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Accounting for intangible assets in times of crisis

Bill Gates of Microsoft made an interesting comment about intangible assets:

'The law requires circa 40 pages of figures in the annual company report but these figures represent only 3% of the company’s value and assets. The remaining 97% are the company's intangible assets'.

Historically, corporate success has been built on physical assets and improving manufacturing efficiency; this is in contrast with leading businesses in the new economy (think of Google, Facebook, biotechnology companies etc.) which use ideas and market positions.

The most important assets for many businesses are now brands, market positions, knowledge capital and people, which are rarely recognised in the financial statements.

Recognising intangible assets - the key questions

The reason that such intangible assets are rarely recognised is due to the difficulty in answering the following questions:

  1. How should these assets be valued? (e.g. how would you value the Facebook brand?)
  2. Can a company demonstrate that it has control over the future economic benefits from the asset? (e.g. what would happen if someone invented a better search engine than Google? Would users soon forget about Google?)
  3. Is it probable that there will be future benefits? (e.g. will research expenditure incurred result in future economic benefits?)

When money is spent to acquire a resource like labour or machinery or software etc. there are two ways of showing this spending: Either it shows as expenditure in the year it is spent and therefore profit is reduced (or losses increase) or you show this as an asset in the balance sheet until income is generated from this asset and in those years of income generation you then spread the cost of the asset against that revenue. This is why the three questions are important.

Example: pharmaceutical company

Would you invest in the following company based on the summarised financial information?

On the face of it, the financial statements are not very attractive as the company has reported losses of $46,273,000 million in the current year and it has net losses in its reserves of over $118 m.

But taking a closer look, the most interesting item on the company's financial statements is the research and development expenditure of $16,183,000.

In the preceding two-year period the company had incurred research and development expenditure of $11,426,000 + $12,710,000 = $24,136,000. There must be some value to that!

However, we are not allowed by accounting rules to show this as an asset; it must be 'expensed' in the year we spend the money.

The following news story was published in the New York Times in January 2014:

"Shares of a small biotechnology company nearly quadrupled Thursday after a clinical trial suggested the firm might have the first effective treatment for a fatty liver disease associated with the nation’s epidemic of obesity. Shares of the company, Intercept Pharmaceuticals, rose from $203.48, to $275.87, after a clinical trial of its drug was stopped earlier than expected because the drug was working so well. The trial was testing the drug, called obeticholic acid, as a treatment for nonalcoholic steatohepatitis, or NASH, which affects millions of Americans and can lead to cirrhosis and liver failure."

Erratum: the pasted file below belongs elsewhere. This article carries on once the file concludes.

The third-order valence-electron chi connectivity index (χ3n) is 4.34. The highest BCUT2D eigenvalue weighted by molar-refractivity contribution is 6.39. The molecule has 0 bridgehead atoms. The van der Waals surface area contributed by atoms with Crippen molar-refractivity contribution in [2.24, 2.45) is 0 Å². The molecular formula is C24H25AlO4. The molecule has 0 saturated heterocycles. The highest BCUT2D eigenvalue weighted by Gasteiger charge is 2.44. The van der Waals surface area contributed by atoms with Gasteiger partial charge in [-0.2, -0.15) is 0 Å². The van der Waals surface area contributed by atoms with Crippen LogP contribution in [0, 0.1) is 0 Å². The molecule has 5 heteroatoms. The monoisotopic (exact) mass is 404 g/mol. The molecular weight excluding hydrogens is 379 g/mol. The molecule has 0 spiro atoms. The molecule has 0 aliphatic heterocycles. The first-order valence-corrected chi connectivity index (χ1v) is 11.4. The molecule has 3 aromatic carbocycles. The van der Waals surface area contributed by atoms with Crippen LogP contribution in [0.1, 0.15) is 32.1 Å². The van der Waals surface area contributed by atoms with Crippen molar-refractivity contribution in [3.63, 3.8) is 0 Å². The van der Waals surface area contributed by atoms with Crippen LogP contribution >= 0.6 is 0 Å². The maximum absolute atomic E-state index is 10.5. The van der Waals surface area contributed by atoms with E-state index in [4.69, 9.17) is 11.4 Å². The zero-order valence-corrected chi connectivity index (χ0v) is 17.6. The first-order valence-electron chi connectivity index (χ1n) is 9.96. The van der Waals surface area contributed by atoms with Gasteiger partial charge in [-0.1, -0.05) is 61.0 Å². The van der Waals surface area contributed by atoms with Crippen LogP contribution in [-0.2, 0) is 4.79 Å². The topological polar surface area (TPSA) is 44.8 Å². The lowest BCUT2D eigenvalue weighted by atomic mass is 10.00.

Should the research expenditure relating to this new drug have been recognised on Intercept Pharmaceutical's Statement of Financial Position as an intangible asset?

This is not as easy as it sounds. There are some very difficult questions to answer from an accounting point of view, in order to ensure the financial statements fairly present the financial position of a company:

  1. How would one value this potential new drug? (the amount of research expenditure incurred may not be representative of what the new drug is worth.)
  2. Can the company control the benefits from the new drug? (is its patent protected? If yes, when do the patents expire?)
  3. Is it probable that the future economic benefits from this new drug will flow to the entity? (notice that the word used in the press is 'might have', therefore this new drug is not yet official.)

Controversial accounting areas such as these require judgement so that the financial statements fairly reflect the results and financial position of the company.

Accounting standards like IFRS provide guidance, but to be able to interpret the financial statements you need to know what is allowed to be recognized and to what extent.

While IFRS may allow some capitalization of development expenditure as an asset, US GAAP is surprisingly much more strict and does not allow any research and development costs to be included as assets – all going to the income statement as above.

In times such as the current one with the crisis looming over most businesses, if the answers to the above questions cannot easily be given it will become probable that intangible assets that were accumulating will now suddenly become expenditures, driving profits down.

This article on accounting for intangible assets and reading financial statements was written by Brian Connolly and Marinos Athanassiou.

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